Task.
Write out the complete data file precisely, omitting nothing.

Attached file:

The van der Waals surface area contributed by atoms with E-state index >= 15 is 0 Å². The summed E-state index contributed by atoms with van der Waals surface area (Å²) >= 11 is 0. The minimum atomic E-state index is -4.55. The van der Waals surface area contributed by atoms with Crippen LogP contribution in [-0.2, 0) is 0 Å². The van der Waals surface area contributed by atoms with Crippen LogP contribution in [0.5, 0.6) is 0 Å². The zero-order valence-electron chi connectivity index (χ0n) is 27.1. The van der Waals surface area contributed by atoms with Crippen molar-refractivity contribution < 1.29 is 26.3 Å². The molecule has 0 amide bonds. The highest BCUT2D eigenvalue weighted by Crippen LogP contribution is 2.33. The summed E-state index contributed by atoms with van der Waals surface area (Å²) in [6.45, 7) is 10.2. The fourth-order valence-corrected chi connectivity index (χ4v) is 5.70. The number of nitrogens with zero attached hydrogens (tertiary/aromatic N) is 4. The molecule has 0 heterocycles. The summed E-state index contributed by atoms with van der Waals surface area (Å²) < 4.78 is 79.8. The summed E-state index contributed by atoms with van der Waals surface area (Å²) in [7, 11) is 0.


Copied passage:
The van der Waals surface area contributed by atoms with E-state index >= 15 is 0 Å². The summed E-state index contributed by atoms with van der Waals surface area (Å²) >= 11 is 0. The minimum atomic E-state index is -4.55. The van der Waals surface area contributed by atoms with Crippen LogP contribution in [-0.2, 0) is 0 Å². The van der Waals surface area contributed by atoms with Crippen LogP contribution in [0.5, 0.6) is 0 Å². The zero-order valence-electron chi connectivity index (χ0n) is 27.1. The van der Waals surface area contributed by atoms with Crippen molar-refractivity contribution < 1.29 is 26.3 Å². The molecule has 0 amide bonds. The highest BCUT2D eigenvalue weighted by Crippen LogP contribution is 2.33. The summed E-state index contributed by atoms with van der Waals surface area (Å²) in [6.45, 7) is 10.2. The fourth-order valence-corrected chi connectivity index (χ4v) is 5.70. The number of nitrogens with zero attached hydrogens (tertiary/aromatic N) is 4. The molecule has 0 heterocycles. The summed E-state index contributed by atoms with van der Waals surface area (Å²) < 4.78 is 79.8. The summed E-state index contributed by atoms with van der Waals surface area (Å²) in [7, 11) is 0.